Even before the debt deal got to the president for signature, it was already so old news that the market was selling off on the next worry in line. I mean come on, we all knew it was just not imaginable for a government to trigger a new recession willingly and it’s not like it needs to since the economy seems to be heading that way anyway! No shortage of worries to short the market, it’s a shame I am not a day trader.
If you’ve been a reader of this blog, you probably got used to my WW2 military tidbits that surface in my posts. Back in December of 1944 during the German Ardennes offensive, the US 101st airborne was encircled in the town of Bastogne. It was not long before a German delegation delivered an ultimatum to the US commander, Anthony McAuliffe, requesting the surrender of Bastogne or else. General McAuliffe scribbled “NUTS!” on a piece of paper and sent it back to the German commander. What followed were several failed attempts to capture the town by the Germans as they attacked only from one direction at a time. This gave the US paratroops the chance to mass their defense at each point of contact successfully until they subsequently got relieved by an allied counterattack.
Around the same time last year, the markets looked hopeless just like today, they sold off and investors were staring into the abyss. Yet, they turned around and produced fantastic returns by the end of the year. It was General Ben’s QE2 counterattack that saved the day. Last year, I scribbled “NUTS!” on my paper and sent it back to General Market when he asked for my surrender. In hindsight, it was the right thing to do.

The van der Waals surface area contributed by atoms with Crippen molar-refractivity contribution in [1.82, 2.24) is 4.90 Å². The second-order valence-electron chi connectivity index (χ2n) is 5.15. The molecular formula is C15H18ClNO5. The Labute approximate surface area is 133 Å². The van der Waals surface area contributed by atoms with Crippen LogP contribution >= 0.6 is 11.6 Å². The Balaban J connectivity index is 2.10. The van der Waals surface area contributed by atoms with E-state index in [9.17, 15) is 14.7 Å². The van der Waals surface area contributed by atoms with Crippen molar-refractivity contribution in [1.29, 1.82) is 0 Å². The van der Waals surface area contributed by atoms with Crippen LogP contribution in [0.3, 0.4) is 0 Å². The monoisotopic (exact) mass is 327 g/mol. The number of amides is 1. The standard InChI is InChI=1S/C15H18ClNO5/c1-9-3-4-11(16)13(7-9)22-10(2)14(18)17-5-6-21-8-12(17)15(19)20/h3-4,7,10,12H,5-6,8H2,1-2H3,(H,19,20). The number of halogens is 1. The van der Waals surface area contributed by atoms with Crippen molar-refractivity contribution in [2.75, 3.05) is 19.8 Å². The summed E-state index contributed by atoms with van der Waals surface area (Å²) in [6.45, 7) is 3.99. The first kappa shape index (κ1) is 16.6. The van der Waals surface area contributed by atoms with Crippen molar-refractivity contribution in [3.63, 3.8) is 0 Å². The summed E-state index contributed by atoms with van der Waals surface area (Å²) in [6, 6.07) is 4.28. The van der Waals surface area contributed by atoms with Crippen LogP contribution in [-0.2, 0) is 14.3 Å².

Which brings us to this year, is this all déjà-vu? Is August really the best time to be a buyer instead of a seller? The major indexes have all crossed below key technical price levels indicating further losses ahead. Mr. Market’s delegation is at my door step yet again requesting my capitulation. With a miserable US GDP growth at 1.3%, there’s a good reason to raise the white flag. The recovery is painfully slow and new jobs are hard to come by.
Let’s face it, with all the debt issues in North America and Europe, investors are staring at a lost decade ahead. Sure, the debt ceiling was raised but the deal didn’t satisfy everybody and I sure hope the politicians didn’t plan their savings on highly optimistic GDP growth targets. But wait a minute; have you noticed that all we do is discuss the US economy? Whatever happened to the Chinese and Indians among other emerging economies? Is their 9%+ GDP growth they are on track to achieve this year not worthy of mention? Why are we turning our backs to millions of people ascending to middle class status?
From my petroleum perspective, the global fundamentals of supply and demand underlying oil are still strong. Oil prices are drifting lower and it is a good thing as long as they settle above $80, a fantastic price level for my junior producers and for the US economy. In my opinion, there’s no stopping global growth, there’s no stopping the new emerging middle class in BRIC countries.
Mr. Market is still waiting for my reply; his delegation is at my doorstep. While I might “evacuate” a portion of my troops from the cauldron, an outright surrender would be NUTS! So here’s my reply; take this paper back to your commanding officer….